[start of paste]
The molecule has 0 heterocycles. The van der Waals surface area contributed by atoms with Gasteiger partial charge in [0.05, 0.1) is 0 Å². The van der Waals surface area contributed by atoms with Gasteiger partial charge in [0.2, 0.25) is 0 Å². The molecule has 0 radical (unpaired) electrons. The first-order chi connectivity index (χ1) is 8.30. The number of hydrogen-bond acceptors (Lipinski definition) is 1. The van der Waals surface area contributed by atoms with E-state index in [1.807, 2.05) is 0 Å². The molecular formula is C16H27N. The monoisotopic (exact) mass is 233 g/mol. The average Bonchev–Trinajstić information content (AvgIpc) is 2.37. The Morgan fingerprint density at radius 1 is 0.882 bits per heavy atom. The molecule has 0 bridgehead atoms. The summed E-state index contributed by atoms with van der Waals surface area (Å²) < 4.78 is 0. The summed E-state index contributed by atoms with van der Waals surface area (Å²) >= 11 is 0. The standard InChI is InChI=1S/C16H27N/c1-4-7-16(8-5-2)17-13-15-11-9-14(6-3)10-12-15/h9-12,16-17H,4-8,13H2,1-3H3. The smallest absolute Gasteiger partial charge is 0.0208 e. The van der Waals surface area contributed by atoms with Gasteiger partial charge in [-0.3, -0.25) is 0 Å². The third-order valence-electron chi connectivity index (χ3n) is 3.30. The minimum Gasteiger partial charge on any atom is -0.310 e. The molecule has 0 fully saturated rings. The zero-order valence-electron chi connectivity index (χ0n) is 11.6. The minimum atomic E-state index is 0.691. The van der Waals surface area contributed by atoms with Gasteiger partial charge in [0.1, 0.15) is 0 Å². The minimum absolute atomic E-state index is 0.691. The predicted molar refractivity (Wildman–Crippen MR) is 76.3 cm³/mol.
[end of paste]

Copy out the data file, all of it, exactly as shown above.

The molecule has 0 heterocycles. The van der Waals surface area contributed by atoms with Gasteiger partial charge in [0.05, 0.1) is 0 Å². The van der Waals surface area contributed by atoms with Gasteiger partial charge in [0.2, 0.25) is 0 Å². The molecule has 0 radical (unpaired) electrons. The first-order chi connectivity index (χ1) is 8.30. The number of hydrogen-bond acceptors (Lipinski definition) is 1. The van der Waals surface area contributed by atoms with E-state index in [1.807, 2.05) is 0 Å². The molecular formula is C16H27N. The monoisotopic (exact) mass is 233 g/mol. The average Bonchev–Trinajstić information content (AvgIpc) is 2.37. The Morgan fingerprint density at radius 1 is 0.882 bits per heavy atom. The molecule has 0 bridgehead atoms. The summed E-state index contributed by atoms with van der Waals surface area (Å²) < 4.78 is 0. The summed E-state index contributed by atoms with van der Waals surface area (Å²) >= 11 is 0. The standard InChI is InChI=1S/C16H27N/c1-4-7-16(8-5-2)17-13-15-11-9-14(6-3)10-12-15/h9-12,16-17H,4-8,13H2,1-3H3. The smallest absolute Gasteiger partial charge is 0.0208 e. The van der Waals surface area contributed by atoms with Gasteiger partial charge in [-0.3, -0.25) is 0 Å². The third-order valence-electron chi connectivity index (χ3n) is 3.30. The minimum Gasteiger partial charge on any atom is -0.310 e. The molecule has 0 fully saturated rings. The zero-order valence-electron chi connectivity index (χ0n) is 11.6. The minimum atomic E-state index is 0.691. The van der Waals surface area contributed by atoms with Gasteiger partial charge in [0.1, 0.15) is 0 Å². The minimum absolute atomic E-state index is 0.691. The predicted molar refractivity (Wildman–Crippen MR) is 76.3 cm³/mol.